Fitted with a V12 with four chain-driven overhead camshafts, the 315 S was a update to the single camshaft engine. In addition to being more powerful, the engine was also twenty pounds lighter and more reliable.
Built as an evolution of the 290 MM that was named after a winning run at the 1956 Mille Miglia, the 315 S was Ferrari’s answer to a horsepower threat from Maserati and their 400 bhp V8.
Development for the 315 concentrated on the engine which used new cylinder heads designed by chief engineer Jano Vittorio. They included his classic twin overhead cam layout – the same he had just applied to Lancia’s V8.
Jano’s design used screwed in tappets which acted directed on the camshaft. With two 12-point Marelli distributors, 48 valves and 24 plugs, this engine the most complicated wade by Ferrari at the time. One major setback was the limited room for the intake manifold which obfuscated a straight intake tract.
With the new cylinder heads that bolted straight onto the 1956 block, power was up to 330 bhp and redline was increased from 6500 to 8000 rpm. These engines grew over the season by increasing to the bore and at the Mille Miglia 390 bhp had been realized with the Type 335 S.
The rest of the car was adopted from the older cars, and the chassis was similar to the 290 MM and 375 Plus with its large oval tubes triangulated by smaller diameter supports. At the rear was a 1956 version of the 5-Speed Transaxle. Brakes were similar to the Lancia D50 Drums with diagonal fins and Alfin linings that were also a Jano design.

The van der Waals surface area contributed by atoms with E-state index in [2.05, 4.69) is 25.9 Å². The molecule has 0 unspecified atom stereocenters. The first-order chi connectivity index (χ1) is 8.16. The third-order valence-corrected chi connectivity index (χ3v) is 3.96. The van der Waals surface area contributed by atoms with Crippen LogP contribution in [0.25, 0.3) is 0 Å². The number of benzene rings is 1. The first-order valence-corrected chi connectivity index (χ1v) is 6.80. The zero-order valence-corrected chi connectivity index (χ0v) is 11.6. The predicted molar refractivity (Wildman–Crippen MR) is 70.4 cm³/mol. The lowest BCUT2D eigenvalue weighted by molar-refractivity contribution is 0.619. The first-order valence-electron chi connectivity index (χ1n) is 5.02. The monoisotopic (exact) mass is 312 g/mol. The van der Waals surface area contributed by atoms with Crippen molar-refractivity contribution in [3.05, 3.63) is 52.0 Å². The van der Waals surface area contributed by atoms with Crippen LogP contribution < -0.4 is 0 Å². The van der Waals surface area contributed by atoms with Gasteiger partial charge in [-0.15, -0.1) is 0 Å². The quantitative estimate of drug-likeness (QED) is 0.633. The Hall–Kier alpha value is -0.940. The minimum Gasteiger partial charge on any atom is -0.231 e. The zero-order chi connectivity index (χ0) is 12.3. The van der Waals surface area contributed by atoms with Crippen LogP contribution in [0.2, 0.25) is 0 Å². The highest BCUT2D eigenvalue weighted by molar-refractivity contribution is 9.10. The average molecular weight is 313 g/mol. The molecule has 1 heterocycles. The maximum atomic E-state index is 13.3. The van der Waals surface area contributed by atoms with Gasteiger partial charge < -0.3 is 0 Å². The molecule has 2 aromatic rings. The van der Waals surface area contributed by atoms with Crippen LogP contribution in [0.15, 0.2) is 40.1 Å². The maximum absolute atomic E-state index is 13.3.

The seven race season of the World Sportscar Championship started at Buenes Aires in Argentina at the dangerous Costanetera circuit which was won by the 290 MM car. Sebring was a failure, but the third round at Mille Miglia would be signature.
For the 1957 Mille Miglia, four large Ferraris were present, Piero Taruffi and Wolfgang von Trips each got a Ferrari 315 to themselves joined by a pair 390 bhp 335 S racecars for Peter Collins/Louis Klemantaski and Alfonso de Portago/ Edmond Nelson.
With Jaguar and Aston Martin largely absent as well as a single Maserati 450 S entered, Ferrari seemingly had an easy victory with Piero Taruffi driving number 535 to victory and Wolfgang von Trips right behind, but unfortunately it was a sad day in motor racing history.
Tragedy struck when Alfonso de Portago and Edmond Nelson had a tire blow-out at 200 kph. The results were fatal, killing 12 spectators and the passengers. This event marked the end of the Mille Miglia. After 1957, a more restricted Mille Miglia was staged in 1958, 1959 & 1961, but these were not the all-out road-races like the previous events.
The rest of the season was lackluster for Ferrari, losing Lemans and the Nurburgring to Aston and Jaguar, The final round at Venezuela decided the championship between Ferrari and Maserati, but nearly all the Maseratis dropped out, leaving Ferrari with the championship.
Many of cars still raced, and some in America, past 1957, but due to a three liter engine displacement limit, the Testa Rossa picked up where the 290, 315 and 335 left off.
Our feature 315S, chassis #0684, was the same car Piero Taruffi drove to victory at the 1957 Mille Miglia. It is seen at the 2002 Pebble Concours d’Elegance, where it took first in class after an excellent restoration.